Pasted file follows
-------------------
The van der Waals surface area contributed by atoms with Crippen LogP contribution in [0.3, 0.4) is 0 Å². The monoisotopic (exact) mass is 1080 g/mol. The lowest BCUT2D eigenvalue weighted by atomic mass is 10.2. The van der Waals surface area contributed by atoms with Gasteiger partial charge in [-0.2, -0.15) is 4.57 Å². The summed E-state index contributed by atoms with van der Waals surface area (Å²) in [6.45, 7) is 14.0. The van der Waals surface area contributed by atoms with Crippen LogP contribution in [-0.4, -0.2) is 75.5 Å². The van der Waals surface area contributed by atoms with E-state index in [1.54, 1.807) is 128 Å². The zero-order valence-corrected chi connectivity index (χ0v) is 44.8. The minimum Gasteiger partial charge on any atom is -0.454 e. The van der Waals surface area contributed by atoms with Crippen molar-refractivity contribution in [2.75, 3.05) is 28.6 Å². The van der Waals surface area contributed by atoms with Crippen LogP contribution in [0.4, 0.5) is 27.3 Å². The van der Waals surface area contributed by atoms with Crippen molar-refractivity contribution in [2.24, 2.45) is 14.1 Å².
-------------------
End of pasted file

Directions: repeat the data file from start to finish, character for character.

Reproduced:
The van der Waals surface area contributed by atoms with Crippen LogP contribution in [0.3, 0.4) is 0 Å². The monoisotopic (exact) mass is 1080 g/mol. The lowest BCUT2D eigenvalue weighted by atomic mass is 10.2. The van der Waals surface area contributed by atoms with Gasteiger partial charge in [-0.2, -0.15) is 4.57 Å². The summed E-state index contributed by atoms with van der Waals surface area (Å²) in [6.45, 7) is 14.0. The van der Waals surface area contributed by atoms with Crippen LogP contribution in [-0.4, -0.2) is 75.5 Å². The van der Waals surface area contributed by atoms with E-state index in [1.54, 1.807) is 128 Å². The zero-order valence-corrected chi connectivity index (χ0v) is 44.8. The minimum Gasteiger partial charge on any atom is -0.454 e. The van der Waals surface area contributed by atoms with Crippen molar-refractivity contribution in [2.75, 3.05) is 28.6 Å². The van der Waals surface area contributed by atoms with Crippen LogP contribution in [0.4, 0.5) is 27.3 Å². The van der Waals surface area contributed by atoms with Crippen molar-refractivity contribution in [2.24, 2.45) is 14.1 Å².